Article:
Further Reading for Sorcerer to the Crown

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Jessica Yang

Staff Writer

Jessica grew up in Silicon Valley, yet somehow ended up rather inept at technology. She dreams of reading luxurious novels all day in a greenhouse, and is guilty of writing puns for money. Majoring in Japanese and English literature made her both wary and weary of the Western canon. She can be bribed with milk tea. Follow her on Twitter @jamteayang.

You’ve read Sorcerer to the Crown. Wait, you haven’t? Go away, and come back when you have. Curl up in a cushy armchair with some hot milk tea and get on it.

Sorcerer to the Crown by Zen ChoNeed convincing? Sorcerer to the Crown is what happens when Jane Austen meets post-colonial fantasy. It begins when Zacharias Wythe inherits his father’s staff and becomes England’s first black Sorcerer Royal. During this trying time, he encounters the fiercely practical and magical Prunella Gentleman, who plays a crucial role in the fate of English magic.

Sold? Sold.

Annnd now that you’ve read Sorcerer to the Crown, you might as well keep that streak going and continue reading. Author Zen Cho has been delightfully transparent about her influences, as seen in this Book Smuggler post and various interviews. (This is where I admit that I’ve been following her blog on and off, ever since I first read The House of Aunts. Eep.)

So if you’re looking for further reading after Sorcerer to the Crown, I’ve got your back:

jonathan strange and mr norrellJonathan Strange and Mr Norrell by Susanna Clarke – Much like Sorcerer to the Crown, this is a fantasy set in 1800s England with the kind of keenly observant humor that Jane Austen was so good at. Be warned that it is a thousand (!!) pages long.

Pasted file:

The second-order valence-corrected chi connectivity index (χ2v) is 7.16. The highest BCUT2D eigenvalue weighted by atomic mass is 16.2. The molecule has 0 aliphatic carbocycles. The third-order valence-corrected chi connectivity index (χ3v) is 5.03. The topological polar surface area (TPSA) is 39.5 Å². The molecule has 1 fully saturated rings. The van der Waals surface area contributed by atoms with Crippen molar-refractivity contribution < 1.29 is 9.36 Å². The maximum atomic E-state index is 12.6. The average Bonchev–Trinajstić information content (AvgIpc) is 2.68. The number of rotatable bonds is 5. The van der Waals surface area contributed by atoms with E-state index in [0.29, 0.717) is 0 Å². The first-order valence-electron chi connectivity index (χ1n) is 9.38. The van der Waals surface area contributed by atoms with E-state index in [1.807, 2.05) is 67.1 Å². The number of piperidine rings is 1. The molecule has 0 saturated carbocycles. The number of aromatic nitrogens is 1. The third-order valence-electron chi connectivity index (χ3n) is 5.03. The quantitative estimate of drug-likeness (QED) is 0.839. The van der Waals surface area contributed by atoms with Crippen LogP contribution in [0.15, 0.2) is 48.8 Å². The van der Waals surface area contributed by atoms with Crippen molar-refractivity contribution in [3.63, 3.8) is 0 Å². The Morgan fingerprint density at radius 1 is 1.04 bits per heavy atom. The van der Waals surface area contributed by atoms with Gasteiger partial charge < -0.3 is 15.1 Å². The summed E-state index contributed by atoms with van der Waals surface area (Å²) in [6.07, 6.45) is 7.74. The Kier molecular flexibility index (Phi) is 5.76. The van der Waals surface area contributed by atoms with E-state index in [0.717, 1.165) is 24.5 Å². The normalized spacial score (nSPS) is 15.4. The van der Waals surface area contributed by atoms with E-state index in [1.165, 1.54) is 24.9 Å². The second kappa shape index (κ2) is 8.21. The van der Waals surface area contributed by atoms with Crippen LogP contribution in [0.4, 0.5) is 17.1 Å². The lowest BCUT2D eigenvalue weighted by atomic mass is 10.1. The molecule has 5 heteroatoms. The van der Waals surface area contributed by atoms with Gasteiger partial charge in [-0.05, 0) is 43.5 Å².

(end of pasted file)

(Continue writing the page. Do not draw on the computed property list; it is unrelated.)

A Little Princess by Frances Hodgson Burnett – Prunella’s situation in Sorcerer to the Crown as an orphan at a school for girls mirrors that of Sara Crewe in A Little Princess. But of course, the headstrong and capable Prunella takes a very different approach to her situation.

Cotillion by Georgette Heyer – Read anything online about Sorcerer to the Crown, and Heyer’s Regency romances will pop up for comparison. Despite being a Huge Nerd (TM) , I’d never heard of Georgette Heyer’s books until after I’d read Sorcerer to the Crown, embarrassingly enough. I am a much happier creature now that this has been remedied.

As for non-fiction reading, there’s The Letters of the Late Ignatius Sancho, An African and Britons: Forging the Nation 1707-1837.

cover of Spirits Abroad by Zen ChoAnd if you want more by Zen Cho, definitely check out Spirits Abroad, which features short stories about vampiric aunties, ghosts with atittude, and more. But if you’re looking for something in longer form, there’s also The Perilous Life of Jade Yeo, a romance novella set in the 1920s.

So there. You’ve got plenty of reading to keep you occupied until the sequel to the Sorcerer to the Crown comes out (*casts longing glance at the future*). You’re welcome.